The longtime leader of the party's Bnei Akiva youth wing, Zevu-lun Hammer, became NRP general secretary in 1984. Between the 1984 and 1988 elections, the NRP went through a significant reorganization, and there was a clear move to the right on political and educational issues. In 1988, Professor Avner Shaki was elected to head the ticket, and Hammer was placed in the second position. The party's election platform reflected a hawkish tendency, with great emphasis on the party's relationship with Jewish settlers in Judea and Samaria and permanent Israeli retention of these areas. As a member of the government at the time, the NRP had supported the Camp David Accords in the late 1970s, including the plan to accord limited self-governing authority to West Bank and Gaza Palestinians. However, the party's discernible shift to the right in the mid-1980s caused some internal divisions, as reflected in the formation of the breakaway dovish Meimad faction prior to the 1988 Knesset election. Led by Shaki in the 1988 Knesset election, the NRP supported a program that there would be only one state between the Jordan River and the Mediterranean Sea—the state of Israel. The NRP, however, was prepared for direct negotiations with neighboring Arab states based on a realistic peace proposal. In 1992, the party platform reflected a continued shift to the right, effectively ruling out the possibility of joining a governing coalition headed by Labor. In the election to the 13th Knesset (1992), the NRP won six seats but did not join the Yitzhak Rabin-led government.
   The credibility of the party was to some extent shaken by the assassination of Rabin by Yigal Amir, a member of the religious Zionist community and a graduate of the hesder yeshiva system. However, under the careful and pragmatic leadership of Hammer, the party reasserted its commitment to Zionist values, and having won nine seats in the 14th Knesset (1996), the NRP was accorded two ministries in the coalition headed by Benjamin Netanyahu. Many analysts expressed uncertainty about the direction the party would take following the death of Hammer in January 1998. The NRP voiced strong opposition within the Netanyahu government to the Hebron and Wye River diplomatic protocols, frequently threatening to bring the government down if the territorial concessions in those agreements were implemented fully. This threat was fulfilled in late December 1998 when, faced with the NRP's likely support for a Knesset no-confidence motion, Netanyahu approved the dissolution of his government and the call for new elections for both prime minister and the 15th Knesset on 17 May 1999.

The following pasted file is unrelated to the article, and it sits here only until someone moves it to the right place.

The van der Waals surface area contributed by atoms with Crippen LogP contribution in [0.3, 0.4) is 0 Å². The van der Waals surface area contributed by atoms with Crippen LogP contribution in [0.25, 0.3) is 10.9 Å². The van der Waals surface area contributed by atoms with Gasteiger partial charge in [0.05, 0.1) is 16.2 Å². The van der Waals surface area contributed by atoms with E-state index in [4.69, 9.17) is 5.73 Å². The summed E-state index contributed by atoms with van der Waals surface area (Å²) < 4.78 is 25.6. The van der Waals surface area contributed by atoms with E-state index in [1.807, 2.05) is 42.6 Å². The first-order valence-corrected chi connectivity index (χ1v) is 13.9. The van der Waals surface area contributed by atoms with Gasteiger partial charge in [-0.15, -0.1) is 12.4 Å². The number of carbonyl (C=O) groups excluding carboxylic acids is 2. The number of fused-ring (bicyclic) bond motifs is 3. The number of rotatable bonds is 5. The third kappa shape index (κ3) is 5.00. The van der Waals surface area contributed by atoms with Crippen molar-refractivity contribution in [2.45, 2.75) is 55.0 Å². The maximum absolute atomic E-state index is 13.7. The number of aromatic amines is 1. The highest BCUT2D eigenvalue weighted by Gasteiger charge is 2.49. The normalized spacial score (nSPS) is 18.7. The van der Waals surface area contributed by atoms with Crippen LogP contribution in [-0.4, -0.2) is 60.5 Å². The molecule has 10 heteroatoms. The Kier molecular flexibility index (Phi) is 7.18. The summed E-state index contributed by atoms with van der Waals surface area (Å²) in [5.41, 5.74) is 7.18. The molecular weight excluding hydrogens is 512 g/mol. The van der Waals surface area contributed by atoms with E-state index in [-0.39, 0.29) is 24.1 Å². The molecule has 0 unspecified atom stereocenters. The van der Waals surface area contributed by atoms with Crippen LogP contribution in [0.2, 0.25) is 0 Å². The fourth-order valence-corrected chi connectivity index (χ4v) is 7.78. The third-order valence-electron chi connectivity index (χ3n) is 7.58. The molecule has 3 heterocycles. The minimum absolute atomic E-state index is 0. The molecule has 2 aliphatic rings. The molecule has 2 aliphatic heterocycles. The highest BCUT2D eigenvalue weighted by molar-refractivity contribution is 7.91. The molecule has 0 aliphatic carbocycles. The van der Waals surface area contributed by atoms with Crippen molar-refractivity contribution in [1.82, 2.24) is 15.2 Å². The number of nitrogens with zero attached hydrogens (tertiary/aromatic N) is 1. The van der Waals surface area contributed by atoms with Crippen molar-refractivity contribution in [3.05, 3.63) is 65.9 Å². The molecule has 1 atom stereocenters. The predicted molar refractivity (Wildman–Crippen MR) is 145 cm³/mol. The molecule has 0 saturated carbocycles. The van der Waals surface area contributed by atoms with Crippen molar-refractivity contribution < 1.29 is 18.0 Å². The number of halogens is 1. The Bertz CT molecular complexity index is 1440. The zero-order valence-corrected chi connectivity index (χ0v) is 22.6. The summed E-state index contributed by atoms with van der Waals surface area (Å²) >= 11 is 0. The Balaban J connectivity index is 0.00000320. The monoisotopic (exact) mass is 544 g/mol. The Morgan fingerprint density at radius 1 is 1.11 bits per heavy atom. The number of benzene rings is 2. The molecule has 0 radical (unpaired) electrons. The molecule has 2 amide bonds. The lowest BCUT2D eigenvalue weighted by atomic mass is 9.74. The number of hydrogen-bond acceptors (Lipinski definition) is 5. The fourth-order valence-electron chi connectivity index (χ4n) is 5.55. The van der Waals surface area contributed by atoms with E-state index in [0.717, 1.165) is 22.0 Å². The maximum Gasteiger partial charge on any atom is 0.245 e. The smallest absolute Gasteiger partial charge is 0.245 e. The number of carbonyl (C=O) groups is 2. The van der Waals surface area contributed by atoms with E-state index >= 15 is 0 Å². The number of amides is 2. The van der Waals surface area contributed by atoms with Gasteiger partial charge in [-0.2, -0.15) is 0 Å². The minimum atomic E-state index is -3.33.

The party's 1999 policy platform emphasized "The NRP—giving the state a soul." It also emphasized the need to protect Israeli vital interests in the West Bank and Gaza Strip, including all Jewish settlements, in the context of projected final status negotiations with the Palestinians. The NRP in the spring of 1999 suffered the defections of two of its stalwarts, who shifted allegiance to the new Tekuma faction that ultimately was incorporated into the right-wing National Union Party headed by Ze'ev Binyamin Begin. The NRP won only five seats in the 15th Knesset, and after much internal debate, it joined the governing coalition headed by Ehud Barak but quit the coalition to protest the concessions offered to the Palestinians by Barak at the Camp David II talks. In 2001, the NRP joined the new government formed by the Prime Minister Ariel Sharon, with party leader Yitzhak Levy serving as minister of construction and housing, Shaul Yahalom as deputy education minister, and Yigal Bibi as deputy religious affairs minister.
   In April 2002, Levy relinquished the party's leadership in favor of the popular recently retired Israel Defense Forces general Efraim (Effie) Eitam. The NRP joined the 30th government of Israel headed by Prime Minister Sharon in 2003 but resigned in June 2004 to protest the proposed evacuation of settlements as part of Sharon's unilateral disengagement plan. The NRP was torn asunder. In the spring of 2005, Eitam and Levy seceded from the party to form their own right-wing splinter faction that they called the National Religious Zionist Renewal Party, thereby compromising the integrity of the NRP. In March 2006, the NRP merged with the National Union in an effort to strengthen its electoral prospects, but the joint list took only nine seats in the election to the 17th Knesset.

Historical Dictionary of Israel. .